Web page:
Connect your team as well as your tech, ARC Forum panelists urge

Feb. 12, 2015
Cross-functional collaboration is vital, plant leaders say.

Interconnectedness was a dominant theme at this week's 19th annual ARC Industry Forum in Orlando, Fla. But the need for better connection within and across manufacturing plants isn't limited to the realm of the industrial Internet of things (IIoT), panelists repeatedly made clear.

For companies to be able to fully realize the cost savings and operational efficiencies made possible through smart technology, they need better collaboration across workforce teams.

Information technology and operational technology teams in particular too often don't have a good understanding of each other's demands and limitations, speakers said. "In a lot of organizations, there's a lot of tension between this manufacturing piece and this IT piece," offered Carrie Schaller, IT director of manufacturing operations for Dow Chemical, in an interview on Wednesday. And long-entrenched territorialism can hamper companies' efforts to make use of all of the new data they're collecting from connected assets.

The solution? Both cross-functional training for employees and the creation of cross-functional teams that bring workers from different areas of the business together to tackle a given challenge, whether it's related to implementing smart tools or another business opportunity.

Dow employed this strategy in developing its enterprise resource planning (ERP) solution, which began rollout in 2014. The company realized that "we've really got to work across processes to make things successful," Schaller said. Because ERP touches upon purchasing, finance, IT and more, Dow's dedicated ERP team brought together people from each of these functions. Now, Schaller said, "they see so much more about how the company works."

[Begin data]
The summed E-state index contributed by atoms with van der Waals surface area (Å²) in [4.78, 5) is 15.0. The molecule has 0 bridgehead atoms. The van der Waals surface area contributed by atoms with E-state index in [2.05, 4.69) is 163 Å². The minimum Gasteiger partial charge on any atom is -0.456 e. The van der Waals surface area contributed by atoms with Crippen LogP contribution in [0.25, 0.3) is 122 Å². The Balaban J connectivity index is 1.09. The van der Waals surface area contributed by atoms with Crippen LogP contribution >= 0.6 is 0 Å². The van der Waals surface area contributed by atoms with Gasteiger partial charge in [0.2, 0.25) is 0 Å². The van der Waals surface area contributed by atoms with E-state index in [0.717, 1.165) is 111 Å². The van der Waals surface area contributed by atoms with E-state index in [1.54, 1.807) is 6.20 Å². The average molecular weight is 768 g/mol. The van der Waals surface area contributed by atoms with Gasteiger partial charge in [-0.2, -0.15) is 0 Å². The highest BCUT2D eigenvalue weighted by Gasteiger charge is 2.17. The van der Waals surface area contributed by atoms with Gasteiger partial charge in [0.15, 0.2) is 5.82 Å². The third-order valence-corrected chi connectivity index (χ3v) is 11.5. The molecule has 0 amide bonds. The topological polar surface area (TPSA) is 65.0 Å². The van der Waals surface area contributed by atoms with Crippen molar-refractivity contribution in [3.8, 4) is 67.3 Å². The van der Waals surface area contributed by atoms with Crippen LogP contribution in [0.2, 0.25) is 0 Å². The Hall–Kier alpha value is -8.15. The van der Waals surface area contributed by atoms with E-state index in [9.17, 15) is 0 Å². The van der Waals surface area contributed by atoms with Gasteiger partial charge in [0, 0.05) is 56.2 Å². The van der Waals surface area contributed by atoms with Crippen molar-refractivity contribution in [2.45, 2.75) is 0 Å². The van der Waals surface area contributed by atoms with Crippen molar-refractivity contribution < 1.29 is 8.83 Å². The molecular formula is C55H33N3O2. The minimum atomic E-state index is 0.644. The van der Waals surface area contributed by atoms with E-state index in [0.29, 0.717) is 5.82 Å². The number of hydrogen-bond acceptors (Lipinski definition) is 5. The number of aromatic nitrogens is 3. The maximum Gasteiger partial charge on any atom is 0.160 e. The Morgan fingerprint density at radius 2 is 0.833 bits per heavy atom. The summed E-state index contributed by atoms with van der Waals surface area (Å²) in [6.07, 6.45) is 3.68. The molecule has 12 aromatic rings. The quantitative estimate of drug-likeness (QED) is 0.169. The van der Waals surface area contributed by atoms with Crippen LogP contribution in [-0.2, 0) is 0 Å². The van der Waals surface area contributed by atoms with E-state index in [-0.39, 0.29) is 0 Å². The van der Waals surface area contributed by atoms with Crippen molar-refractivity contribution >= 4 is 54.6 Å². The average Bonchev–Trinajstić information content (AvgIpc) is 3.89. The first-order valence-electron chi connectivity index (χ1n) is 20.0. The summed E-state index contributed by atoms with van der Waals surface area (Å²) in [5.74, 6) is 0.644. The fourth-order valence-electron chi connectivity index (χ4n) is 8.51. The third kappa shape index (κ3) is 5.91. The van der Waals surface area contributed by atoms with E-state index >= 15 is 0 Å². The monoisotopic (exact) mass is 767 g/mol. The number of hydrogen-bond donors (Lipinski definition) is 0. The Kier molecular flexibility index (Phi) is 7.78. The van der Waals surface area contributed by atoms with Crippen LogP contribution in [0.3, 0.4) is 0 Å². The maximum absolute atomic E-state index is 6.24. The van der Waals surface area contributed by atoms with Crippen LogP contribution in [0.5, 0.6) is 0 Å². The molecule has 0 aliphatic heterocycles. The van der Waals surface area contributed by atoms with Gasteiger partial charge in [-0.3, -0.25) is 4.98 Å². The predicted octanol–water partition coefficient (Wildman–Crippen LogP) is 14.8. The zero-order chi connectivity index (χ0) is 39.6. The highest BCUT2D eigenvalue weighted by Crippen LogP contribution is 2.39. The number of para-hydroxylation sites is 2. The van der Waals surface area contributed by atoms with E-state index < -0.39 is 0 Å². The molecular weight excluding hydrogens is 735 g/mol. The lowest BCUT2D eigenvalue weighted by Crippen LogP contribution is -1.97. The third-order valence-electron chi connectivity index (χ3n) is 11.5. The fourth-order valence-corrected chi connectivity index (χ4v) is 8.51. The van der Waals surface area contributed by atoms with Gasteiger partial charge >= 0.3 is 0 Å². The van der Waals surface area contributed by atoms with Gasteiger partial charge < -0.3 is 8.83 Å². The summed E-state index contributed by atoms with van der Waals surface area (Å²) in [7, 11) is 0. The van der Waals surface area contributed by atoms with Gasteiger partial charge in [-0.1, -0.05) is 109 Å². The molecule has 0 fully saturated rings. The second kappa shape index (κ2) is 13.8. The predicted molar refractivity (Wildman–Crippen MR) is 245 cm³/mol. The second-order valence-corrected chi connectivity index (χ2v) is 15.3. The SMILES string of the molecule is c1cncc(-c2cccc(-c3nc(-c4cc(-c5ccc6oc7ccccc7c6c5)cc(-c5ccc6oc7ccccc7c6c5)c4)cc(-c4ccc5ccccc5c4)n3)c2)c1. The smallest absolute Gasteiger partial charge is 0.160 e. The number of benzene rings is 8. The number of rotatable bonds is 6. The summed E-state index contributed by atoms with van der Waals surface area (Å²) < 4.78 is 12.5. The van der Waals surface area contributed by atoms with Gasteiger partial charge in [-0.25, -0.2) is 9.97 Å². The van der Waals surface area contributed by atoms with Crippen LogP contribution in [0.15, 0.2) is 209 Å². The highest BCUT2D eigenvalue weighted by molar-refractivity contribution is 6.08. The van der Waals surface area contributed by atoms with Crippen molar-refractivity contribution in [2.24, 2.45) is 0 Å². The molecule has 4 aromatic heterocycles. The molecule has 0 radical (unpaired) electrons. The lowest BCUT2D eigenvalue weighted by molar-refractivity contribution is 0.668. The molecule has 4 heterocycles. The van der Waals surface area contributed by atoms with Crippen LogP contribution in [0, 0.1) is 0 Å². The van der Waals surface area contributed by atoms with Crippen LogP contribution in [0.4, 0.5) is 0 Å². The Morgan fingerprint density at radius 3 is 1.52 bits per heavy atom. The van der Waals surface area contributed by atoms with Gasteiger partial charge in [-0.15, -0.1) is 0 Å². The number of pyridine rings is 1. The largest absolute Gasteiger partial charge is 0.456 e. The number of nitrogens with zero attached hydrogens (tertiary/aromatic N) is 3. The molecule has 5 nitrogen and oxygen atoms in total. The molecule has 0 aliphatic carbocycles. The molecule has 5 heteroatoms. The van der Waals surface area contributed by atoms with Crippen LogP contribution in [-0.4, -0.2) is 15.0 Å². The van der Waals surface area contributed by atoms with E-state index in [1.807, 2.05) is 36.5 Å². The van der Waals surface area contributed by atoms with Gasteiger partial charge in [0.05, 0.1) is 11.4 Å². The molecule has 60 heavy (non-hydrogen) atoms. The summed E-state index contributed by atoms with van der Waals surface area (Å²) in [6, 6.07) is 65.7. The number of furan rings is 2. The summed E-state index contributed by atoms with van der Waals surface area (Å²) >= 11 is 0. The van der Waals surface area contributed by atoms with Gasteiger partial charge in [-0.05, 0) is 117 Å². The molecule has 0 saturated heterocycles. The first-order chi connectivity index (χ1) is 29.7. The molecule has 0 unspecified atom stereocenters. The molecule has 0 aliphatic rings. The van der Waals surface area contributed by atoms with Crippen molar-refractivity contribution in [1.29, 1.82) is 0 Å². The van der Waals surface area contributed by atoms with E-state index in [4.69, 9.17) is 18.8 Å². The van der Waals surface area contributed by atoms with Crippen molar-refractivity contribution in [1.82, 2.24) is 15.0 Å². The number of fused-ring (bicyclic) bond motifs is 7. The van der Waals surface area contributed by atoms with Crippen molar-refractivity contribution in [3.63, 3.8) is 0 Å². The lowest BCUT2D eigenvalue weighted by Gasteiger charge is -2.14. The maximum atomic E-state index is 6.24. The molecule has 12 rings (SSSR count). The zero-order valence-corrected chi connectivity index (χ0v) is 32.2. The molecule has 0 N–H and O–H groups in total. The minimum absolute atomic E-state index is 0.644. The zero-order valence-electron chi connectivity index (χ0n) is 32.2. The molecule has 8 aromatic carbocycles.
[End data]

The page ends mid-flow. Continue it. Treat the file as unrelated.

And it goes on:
"I've got a quality guy in my organization who's now moving to supply chain," she added. This kind of cross-training—which can serve as a powerful retention tool for Millennials eager to broaden their skill set—"can energize people in a whole new way," said Schaller.

Selecting the right people for a change-implementation team is vital. Said Rick Dolezal, ABB vice president of sales and marketing, in a session on the IIoT: "There are a lot of things that are just about the people you put on the team." A change-focused team can get more done if managers don't add people who will impede the process, he commented.

A key point for directors and plant managers to remember as they implement new technologies and processes, said Janet Chaffin, president of Stanley AeroScout Industrial, is that the production line knows best. Your workers know where your problems are, she said, and they know the answers to, "Where could we be more efficient?" So it's incumbent upon directors and managers to listen to them. When Stanley AeroScout moved to implement smart tools such as asset sensors, it was production workers who came up with the idea of having push-button panels installed at specific points along the line to be able to summon someone from a response team immediately as needed, she said.

In addition, it's crucial that workers in different functions have access to the kinds of information that will help them do their job better. From a corporate standpoint, it may require a level of transparency that managers and other information gatekeepers aren't used to offering.

"You can't solve your business problems when you have a unit mentality," said Jim Wetzel, director of global reliability for General Mills and board chairman of the Smart Manufacturing Leadership Coalition—and that applies to optimization of human assets as well as mechanical ones.

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